Jacci Rizzo’s Can-Do Attitude Sees Her Through A Lifetime of Obstacles

By Lisa Fellows-Coffey

WINTER HAVEN - Through all of her adventures, no one ever said to Wonder Woman, “You have cancer.” 

But Jacci Rizzo, a real-life version of the superhero lass, has heard those words in her adventuresome lifetime. 

Rizzo, a Polk State College professor, has not only battled cancer and won, she’s used her nothing’s-going-to-stop-me attitude to survive two life-or-death instances that would rival an Indiana Jones action film. 

Rizzo, 61, of Winter Haven, is the honorary chair and guest speaker at Polk State College’s annual Relay for Life event, to be held Thursday, March 8, on the Winter Haven campus. 

The Relay is an American Cancer Society, volunteer-driven, annual event and fundraiser meant to bring awareness to all forms of cancer. The event raises money for research and wellness programs while celebrating survivors and remembering those that have lost their cancer battles.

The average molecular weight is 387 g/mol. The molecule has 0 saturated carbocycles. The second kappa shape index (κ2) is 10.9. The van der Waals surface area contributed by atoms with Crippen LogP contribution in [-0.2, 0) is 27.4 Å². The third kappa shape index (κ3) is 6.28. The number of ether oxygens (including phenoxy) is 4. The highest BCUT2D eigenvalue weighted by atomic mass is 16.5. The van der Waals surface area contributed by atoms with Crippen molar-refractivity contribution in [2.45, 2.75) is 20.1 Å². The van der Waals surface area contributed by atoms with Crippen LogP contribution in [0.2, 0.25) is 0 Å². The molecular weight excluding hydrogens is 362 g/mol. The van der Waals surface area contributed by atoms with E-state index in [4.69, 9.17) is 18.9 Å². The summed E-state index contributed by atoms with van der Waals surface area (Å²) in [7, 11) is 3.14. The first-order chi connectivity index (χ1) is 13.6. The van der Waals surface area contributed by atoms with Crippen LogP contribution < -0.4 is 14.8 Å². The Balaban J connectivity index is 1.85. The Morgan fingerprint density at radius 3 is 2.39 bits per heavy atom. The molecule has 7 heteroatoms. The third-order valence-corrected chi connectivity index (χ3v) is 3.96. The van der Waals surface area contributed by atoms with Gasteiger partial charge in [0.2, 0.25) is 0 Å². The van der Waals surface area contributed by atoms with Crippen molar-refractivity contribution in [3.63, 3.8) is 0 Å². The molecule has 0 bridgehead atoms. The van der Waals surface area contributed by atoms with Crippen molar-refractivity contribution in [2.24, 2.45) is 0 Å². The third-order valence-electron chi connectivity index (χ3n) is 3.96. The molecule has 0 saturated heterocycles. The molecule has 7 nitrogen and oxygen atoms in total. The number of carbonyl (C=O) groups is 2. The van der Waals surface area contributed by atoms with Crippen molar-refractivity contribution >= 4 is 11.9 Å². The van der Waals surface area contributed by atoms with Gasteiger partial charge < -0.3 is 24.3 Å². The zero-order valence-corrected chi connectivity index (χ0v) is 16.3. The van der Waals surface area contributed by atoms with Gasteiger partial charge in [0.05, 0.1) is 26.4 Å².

The Polk State Relay for Life, which begins at 5:30 p.m., is the first of many relays in the county across the next two months, which are all open to the public. 

A high heels race for men and a lip sync battle are the highlights of the Polk State event. 

In addition, the Polk State College Over-55 Show Band and Polk State College music students are performing. The luminaria ceremony begins at 7:30 p.m.

“Administrators, faculty, staff and students are all joining together for one thing in mind, helping to raise money to save more lives,’’ said organizer Melissa LaRock. 

Rizzo will serve as the Relay’s guest speaker. She has quite a story to tell and many interesting instances to draw from.

She has traveled the world, met Mother Theresa and climbed Mt. Kilimanjaro.

That’s not all. 

Her husband, Tony, a doctor, surgeon and Polk State professor, has seen his wife of 38 years work hard and achieve things others might think once impossible. 

He was with her in Tanzania when they were chased by men with machine guns, and in Nairobi, when the two were held hostage in a hotel by gun-toting rebels .